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Padilla & Travieso

Our Forgotten Héroes: Padilla & Travieso

Padilla & Travieso were key to UMASS' greatest hoops team

Padilla & Travieso sounds like a good name for a law firm in the Bronx or Los Angeles. Defense attorneys perhaps? As March Madness rolls around, you might recall how that UMass duo specialized in defense. 

There have been only a few handfuls of Latino stars who have had memorable college basketball careers. And you cannot tell the history of Latinos in college basketball without mentioning the Puerto Rican firm of Padilla & Travieso. 

Actually, though, they’re Our Forgotten Héroes: Edgar Padilla and Carmelo Travieso of UMASS fame. Before we get to their story, let’s appreciate how rare their accomplishments were.

They’re among only a few Latinos who have excelled in major college basketball.

Rare company

Mexican Americans Earl Watson and Jaime Jaquez lettered at UCLA, as did Mexican national Lorenzo Mata. Another Mexico native, Eduardo Najera, had a legendary career at the University of Oklahoma. 

There have also been a number of Dominican stars in college basketball. Phenom Felipe Lopez was considered a superstar at St. John’s. Francisco Garcia starred at Louisville. Karl-Anthony Towns was brilliant enough at Kentucky to prompt the Minnesota Timberwolves to pick him first overall in the 2015 NBA draft. Chris Duarte excelled at Oregon. 

Who holds it down for ”La Isla del Encanto,” Puerto Rico?

José Juan (J.J.) Barea, currently a player development coach for the Dallas Mavericks,  enjoyed a lengthy NBA career after filling up the stat sheet at Northeastern University in Boston.

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Prior to Barea, the Commonwealth of Massachusetts was the home of arguably the two most memorable Puerto Rican basketball players.

The Boricua backcourt of Edgar Padilla and Carmelo Travieso played a large role in the brief resurgence of the UMass basketball program in the mid 1990s.

Padilla & Travieso rose against Allen Iverson

The duo might be best remembered for the time they held future Hall of Famer Allen Iverson in check in an Elite Eight game. They would hardly mention one without the other.

“Walking into a game with this dude next to me.. I knew the other guards (were) not going to have fun at all..miss that feeling… we would say to each other.. Lets do this !” Travieso posted on Twitter in January.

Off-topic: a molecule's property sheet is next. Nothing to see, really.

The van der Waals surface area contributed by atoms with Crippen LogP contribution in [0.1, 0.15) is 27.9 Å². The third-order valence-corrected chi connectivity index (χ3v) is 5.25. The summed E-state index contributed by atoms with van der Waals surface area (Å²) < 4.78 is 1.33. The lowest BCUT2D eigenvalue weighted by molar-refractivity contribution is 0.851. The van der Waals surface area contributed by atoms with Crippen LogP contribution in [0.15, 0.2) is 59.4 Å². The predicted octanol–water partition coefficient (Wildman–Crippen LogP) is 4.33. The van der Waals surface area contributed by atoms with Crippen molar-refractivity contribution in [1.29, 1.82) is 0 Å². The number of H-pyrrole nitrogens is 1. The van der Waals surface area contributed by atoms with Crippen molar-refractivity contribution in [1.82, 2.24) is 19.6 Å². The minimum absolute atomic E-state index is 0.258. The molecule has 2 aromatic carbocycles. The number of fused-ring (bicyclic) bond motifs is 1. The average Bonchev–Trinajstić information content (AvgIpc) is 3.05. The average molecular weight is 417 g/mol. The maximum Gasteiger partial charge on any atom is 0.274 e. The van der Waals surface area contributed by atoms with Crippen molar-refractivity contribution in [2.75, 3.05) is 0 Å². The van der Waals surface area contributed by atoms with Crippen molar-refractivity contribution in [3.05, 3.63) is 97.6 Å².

In fact, when you mentioned the two, it was like it was one name “Padilla & Travieso” or vice versa.  A number of folks, likely to their mutual great annoyance, believed the two were twins. After all, the two guards were born in Puerto Rico on the same day, May 9, 1975. 

Both moved to Massachusetts from the island later in life. Padilla moved at 14 while Travieso did the same at age 11. However, Padilla moved back to Puerto Rico for his senior year of high school basketball.

Travieso earned a prep scholarship to Thayer Academy in Braintree, Mass. where he scored over 2,000 career points, was a four-time all-star and the state’s Gatorade Player of the Year. 

Padilla & Travieso close on and off court

Travieso was slightly taller at 6-foot-2 while Padilla stood an inch shorter, but he had a few more pounds on his slightly stockier frame. They were even dorm mates and road roommates.  

Padilla’s parents were deaf, and he would communicate to them using sign language. 

Padilla started for three years, while Travieso started his final two seasons at the Atlantic-10 school. During their junior years (1995-96), UMass made the only Final Four appearance in school history. The two hardly left the floor. Padilla averaged 36.5 minutes per game while Travieso averaged 35.8 minutes. 

At the time, a physical defensive style was popular. Basketball during the post-Michael Jordan era became a more physical game. This carried over to the college game. UMass, playing in the small Atlantic 10 conference added its smaller school, scrappy overachiever player accent to it. In this case, the accent also had a lot of Spanish to it. 

The Puerto Rican pair would pick up the ball handler immediately upon the ball crossing half-court. The two would make it difficult for the opposition by stifling their ability to get their offense going through the application of consistent pressure via hand checking and an emphasis on footwork. 

Reaching the Final Four

It was an offensive style of defense. To reach the Final Four, UMass had to get through Georgetown and future Hall of Fame Allen Iverson. UMass was a 9 ½-point underdog.

Prior to the game Travieso said “Allen Iverson’s a great player, a great scorer. I’m just going to try to make the game difficult for him the whole length of the court so he can’t get his teammates involved in the half-court offense.”

The plan was to play physically against Iverson, and it worked.

Padilla and Travieso stymied Iverson forcing him to turn the ball over five times. Even though the future Hall of Famer scored 23 points, albeit on 6 of 21 shooting, only six of those points came in the second half. Iverson nailed only one of 10 shot attempts, and the Minutemen outscored the Hoyas by 20 points on way to a 86-62 blowout victory.

UMass lost its next matchup in the Final Four against eventual champion Kentucky. While the UMass season ended there, it’s one that won’t be easily forgotten.

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